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How do I find out if the project I did and wasnt paid for, filed a notice of completion?

MontanaLien DeadlinesMechanics LienNotice of CompletionNotice of Intent to LienPayment DisputesRight to Lien

A local business hired a main contractor to do a remodel who then subbed it out to another guy who then had my boyfriend finish the job as his "employee", as my bf doesn't have his own licence yet. I know for a fact that the main contractor was paid in full for the job and supposedly still hasn't paid the subcontractor that hired my boyfriend so therefore my boyfriend hasn't been paid and the verbal agreement was for about seven Grand. We're not sure how or who needs to go about doing what to get paid

1 reply

Dec 10, 2019
First, it's hard to know when a customer has been paid. Generally, subcontractors not really required to notify their laborers when they've received payment - though it's possible for contract terms to create such a requirement. But, asking a customer whether they've been paid is likely a good start. And, asking them to put that in writing or even on a notarized statement could seemingly help to shake things up and see if they're being honest about their payment status. As for determining whether a Notice of Completion has been filed - that should be easier. For one, an owner who files a Notice of Completion will need to publish that notice once a week for 3 consecutive weeks in the newspaper. So, monitoring the paper could help. More importantly, though, the Notice of Completion must be filed with the county clerk's office and with the recorder of the county where the property is located. So, since that's public record, anyone could really search the record to see whether a Notice of Completion has been filed. It may be helpful to call the county clerk or recorder and/or go in person to take a look at the property record and see if a Notice of Completion was filed.

Getting paid for construction work in Montana

There are a number of recovery tools that can help to get paid on Montana construction projects. Let's look at some of these options, saving the most drastic and serious recovery tools for the end.

Invoice reminders

For one, something as simple as an invoice reminder will often be enough to get paid. Not every payment issue needs to become a dispute - and simply sending a reminder that payment is due and owing might be enough to get paid.

Demand letters

Escalating things a bit with a payment demand letter could be helpful, too. Demand letters show the customer you're serious about getting paid and willing to do what it takes to make sure that payment is obtained. Generally, such a letter will include specific legal threats that will be on the table if payment isn't made.

Notice of Intent to Lien

Taking a further step and sending a document like a Notice of Intent to Lien is often effective, too. A Notice of Intent to Lien is a warning shot - it informs recipients that if payment isn't made and made soon, then a mechanics lien will be filed in order to collect payment. Mechanics liens can have drastic impacts on property owners, so sending a copy of the notice to the owner, their contractor, the customer, and anyone else in charge of the project's success can be particularly effective. More on that here: What Is a Notice of Intent to Lien and Should You Send One?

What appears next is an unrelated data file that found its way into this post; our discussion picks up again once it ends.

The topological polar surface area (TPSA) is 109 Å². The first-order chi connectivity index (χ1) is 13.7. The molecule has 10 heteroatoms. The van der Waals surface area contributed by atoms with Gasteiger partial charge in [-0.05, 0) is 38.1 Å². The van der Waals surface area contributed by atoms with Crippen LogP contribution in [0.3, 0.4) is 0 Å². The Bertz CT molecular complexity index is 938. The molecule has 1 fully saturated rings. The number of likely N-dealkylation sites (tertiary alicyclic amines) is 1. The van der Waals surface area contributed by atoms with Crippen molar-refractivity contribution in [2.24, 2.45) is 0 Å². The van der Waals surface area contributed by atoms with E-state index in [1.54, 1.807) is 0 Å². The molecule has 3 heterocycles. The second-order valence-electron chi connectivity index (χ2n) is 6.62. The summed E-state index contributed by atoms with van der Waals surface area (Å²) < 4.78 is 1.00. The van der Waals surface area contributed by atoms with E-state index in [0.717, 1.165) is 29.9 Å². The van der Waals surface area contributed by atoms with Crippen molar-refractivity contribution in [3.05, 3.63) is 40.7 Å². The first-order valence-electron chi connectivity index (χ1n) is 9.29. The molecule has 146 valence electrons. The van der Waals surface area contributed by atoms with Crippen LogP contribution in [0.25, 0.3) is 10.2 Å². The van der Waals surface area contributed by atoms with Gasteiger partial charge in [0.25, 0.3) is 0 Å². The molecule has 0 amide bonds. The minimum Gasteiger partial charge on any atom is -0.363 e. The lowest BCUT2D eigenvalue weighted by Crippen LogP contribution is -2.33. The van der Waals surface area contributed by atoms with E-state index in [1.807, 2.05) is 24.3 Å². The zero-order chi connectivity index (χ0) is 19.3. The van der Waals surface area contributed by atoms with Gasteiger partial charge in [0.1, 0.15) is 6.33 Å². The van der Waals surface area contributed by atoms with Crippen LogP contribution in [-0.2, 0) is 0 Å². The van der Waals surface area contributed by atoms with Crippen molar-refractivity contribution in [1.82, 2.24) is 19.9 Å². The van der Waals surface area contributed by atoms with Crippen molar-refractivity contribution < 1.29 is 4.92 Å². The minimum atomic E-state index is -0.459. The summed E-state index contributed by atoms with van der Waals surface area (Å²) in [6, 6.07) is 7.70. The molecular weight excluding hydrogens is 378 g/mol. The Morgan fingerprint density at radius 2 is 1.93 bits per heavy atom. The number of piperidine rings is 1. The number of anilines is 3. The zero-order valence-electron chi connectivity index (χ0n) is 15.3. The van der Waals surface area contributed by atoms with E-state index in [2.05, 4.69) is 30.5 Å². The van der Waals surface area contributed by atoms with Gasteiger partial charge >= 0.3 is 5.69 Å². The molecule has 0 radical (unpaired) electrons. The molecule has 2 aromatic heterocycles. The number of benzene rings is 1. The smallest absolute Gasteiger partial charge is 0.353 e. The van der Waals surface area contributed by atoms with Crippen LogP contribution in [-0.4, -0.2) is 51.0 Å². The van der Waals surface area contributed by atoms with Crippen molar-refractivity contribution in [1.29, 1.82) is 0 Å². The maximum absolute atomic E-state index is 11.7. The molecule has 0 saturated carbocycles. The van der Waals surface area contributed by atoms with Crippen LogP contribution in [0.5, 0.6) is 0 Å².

Filing a Montana mechanics lien claim

Mechanics liens are the most powerful tool in construction payment recovery - which is why merely threatening a lien claim can be so effective. Tying directly to the property title, they work in a number of ways to force payment (we counted 17). While they're normally the nuclear option, they're on the table for a reason - so unpaid Montana laborers have that option, if necessary. If you want to learn more about proceeding with a Montana mechanics lien, this resource should be really valuable: Montana Mechanics Lien Guide and FAQs.

Other recovery options

Of course, there are options outside of the mechanics lien process that could also be valuable in recovering payment. When unpaid for construction work performed, and if the payment terms of the verbal contract weren't followed, a breach of contract action could potentially be on the table. Or, if the customer has been paid, an action under Montana's prompt payment laws may be available, too. Ultimately, though, if legal actions will be undertaken, it'd be important to first consult with a local Montana construction lawyer. They'll be able to review your situation as well as any documentation or communications available and advise on how best to move forward. Note also that a claim in Montana small claims court could be available (for amounts of $7,000 and under) to streamline the process for pursuing a lien claim. Though, pursuing lien claims will typically be more fruitful than actions in small claims court.
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